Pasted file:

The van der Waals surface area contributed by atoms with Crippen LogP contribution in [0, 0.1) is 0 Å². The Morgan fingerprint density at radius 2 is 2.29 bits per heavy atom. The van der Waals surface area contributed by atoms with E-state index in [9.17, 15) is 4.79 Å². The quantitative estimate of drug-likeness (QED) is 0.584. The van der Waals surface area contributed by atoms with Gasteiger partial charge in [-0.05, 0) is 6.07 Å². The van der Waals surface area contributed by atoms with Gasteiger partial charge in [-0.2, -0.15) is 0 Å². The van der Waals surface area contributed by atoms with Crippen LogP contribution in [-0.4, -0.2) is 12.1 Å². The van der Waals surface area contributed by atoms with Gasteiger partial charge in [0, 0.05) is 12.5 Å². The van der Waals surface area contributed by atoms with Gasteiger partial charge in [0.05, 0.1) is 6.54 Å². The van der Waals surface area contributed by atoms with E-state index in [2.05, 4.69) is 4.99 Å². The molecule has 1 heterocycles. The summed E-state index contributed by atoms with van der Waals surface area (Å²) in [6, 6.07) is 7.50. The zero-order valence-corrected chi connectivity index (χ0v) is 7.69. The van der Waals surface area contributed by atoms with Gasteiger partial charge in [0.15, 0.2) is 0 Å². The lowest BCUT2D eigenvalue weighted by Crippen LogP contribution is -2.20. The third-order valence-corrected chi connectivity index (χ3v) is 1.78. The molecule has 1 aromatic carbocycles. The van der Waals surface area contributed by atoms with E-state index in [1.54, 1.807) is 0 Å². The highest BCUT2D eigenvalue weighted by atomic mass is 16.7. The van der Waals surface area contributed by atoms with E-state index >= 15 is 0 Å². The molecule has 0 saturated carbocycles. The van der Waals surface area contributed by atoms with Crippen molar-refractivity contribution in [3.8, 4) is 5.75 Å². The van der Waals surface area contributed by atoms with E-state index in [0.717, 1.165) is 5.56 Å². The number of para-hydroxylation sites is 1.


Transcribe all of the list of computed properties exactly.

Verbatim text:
The van der Waals surface area contributed by atoms with Crippen LogP contribution in [0, 0.1) is 0 Å². The Morgan fingerprint density at radius 2 is 2.29 bits per heavy atom. The van der Waals surface area contributed by atoms with E-state index in [9.17, 15) is 4.79 Å². The quantitative estimate of drug-likeness (QED) is 0.584. The van der Waals surface area contributed by atoms with Gasteiger partial charge in [-0.05, 0) is 6.07 Å². The van der Waals surface area contributed by atoms with Gasteiger partial charge in [-0.2, -0.15) is 0 Å². The van der Waals surface area contributed by atoms with Crippen LogP contribution in [-0.4, -0.2) is 12.1 Å². The van der Waals surface area contributed by atoms with Gasteiger partial charge in [0, 0.05) is 12.5 Å². The van der Waals surface area contributed by atoms with Gasteiger partial charge in [0.05, 0.1) is 6.54 Å². The van der Waals surface area contributed by atoms with E-state index in [2.05, 4.69) is 4.99 Å². The molecule has 1 heterocycles. The summed E-state index contributed by atoms with van der Waals surface area (Å²) in [6, 6.07) is 7.50. The zero-order valence-corrected chi connectivity index (χ0v) is 7.69. The van der Waals surface area contributed by atoms with Gasteiger partial charge in [0.15, 0.2) is 0 Å². The lowest BCUT2D eigenvalue weighted by Crippen LogP contribution is -2.20. The third-order valence-corrected chi connectivity index (χ3v) is 1.78. The molecule has 1 aromatic carbocycles. The van der Waals surface area contributed by atoms with E-state index in [1.54, 1.807) is 0 Å². The highest BCUT2D eigenvalue weighted by atomic mass is 16.7. The van der Waals surface area contributed by atoms with E-state index >= 15 is 0 Å². The molecule has 0 saturated carbocycles. The van der Waals surface area contributed by atoms with Crippen molar-refractivity contribution in [3.8, 4) is 5.75 Å². The van der Waals surface area contributed by atoms with E-state index in [0.717, 1.165) is 5.56 Å². The number of para-hydroxylation sites is 1.